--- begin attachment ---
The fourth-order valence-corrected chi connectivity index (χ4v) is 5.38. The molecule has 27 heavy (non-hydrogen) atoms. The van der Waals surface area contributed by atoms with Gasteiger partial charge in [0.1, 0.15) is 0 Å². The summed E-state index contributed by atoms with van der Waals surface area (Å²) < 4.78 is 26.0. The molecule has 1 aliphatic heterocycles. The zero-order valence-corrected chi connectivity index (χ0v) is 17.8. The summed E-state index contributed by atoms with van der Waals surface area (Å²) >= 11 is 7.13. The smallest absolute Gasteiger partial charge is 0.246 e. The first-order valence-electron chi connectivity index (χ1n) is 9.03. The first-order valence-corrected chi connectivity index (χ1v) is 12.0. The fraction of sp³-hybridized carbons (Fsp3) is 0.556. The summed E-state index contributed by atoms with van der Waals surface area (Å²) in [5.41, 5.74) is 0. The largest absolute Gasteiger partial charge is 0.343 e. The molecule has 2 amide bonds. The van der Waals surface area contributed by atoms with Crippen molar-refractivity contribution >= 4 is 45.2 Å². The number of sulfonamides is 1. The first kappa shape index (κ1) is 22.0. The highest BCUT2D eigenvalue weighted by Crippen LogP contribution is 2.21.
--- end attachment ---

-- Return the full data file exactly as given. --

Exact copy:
The fourth-order valence-corrected chi connectivity index (χ4v) is 5.38. The molecule has 27 heavy (non-hydrogen) atoms. The van der Waals surface area contributed by atoms with Gasteiger partial charge in [0.1, 0.15) is 0 Å². The summed E-state index contributed by atoms with van der Waals surface area (Å²) < 4.78 is 26.0. The molecule has 1 aliphatic heterocycles. The zero-order valence-corrected chi connectivity index (χ0v) is 17.8. The summed E-state index contributed by atoms with van der Waals surface area (Å²) >= 11 is 7.13. The smallest absolute Gasteiger partial charge is 0.246 e. The first-order valence-electron chi connectivity index (χ1n) is 9.03. The first-order valence-corrected chi connectivity index (χ1v) is 12.0. The fraction of sp³-hybridized carbons (Fsp3) is 0.556. The summed E-state index contributed by atoms with van der Waals surface area (Å²) in [5.41, 5.74) is 0. The largest absolute Gasteiger partial charge is 0.343 e. The molecule has 2 amide bonds. The van der Waals surface area contributed by atoms with Crippen molar-refractivity contribution >= 4 is 45.2 Å². The number of sulfonamides is 1. The first kappa shape index (κ1) is 22.0. The highest BCUT2D eigenvalue weighted by Crippen LogP contribution is 2.21.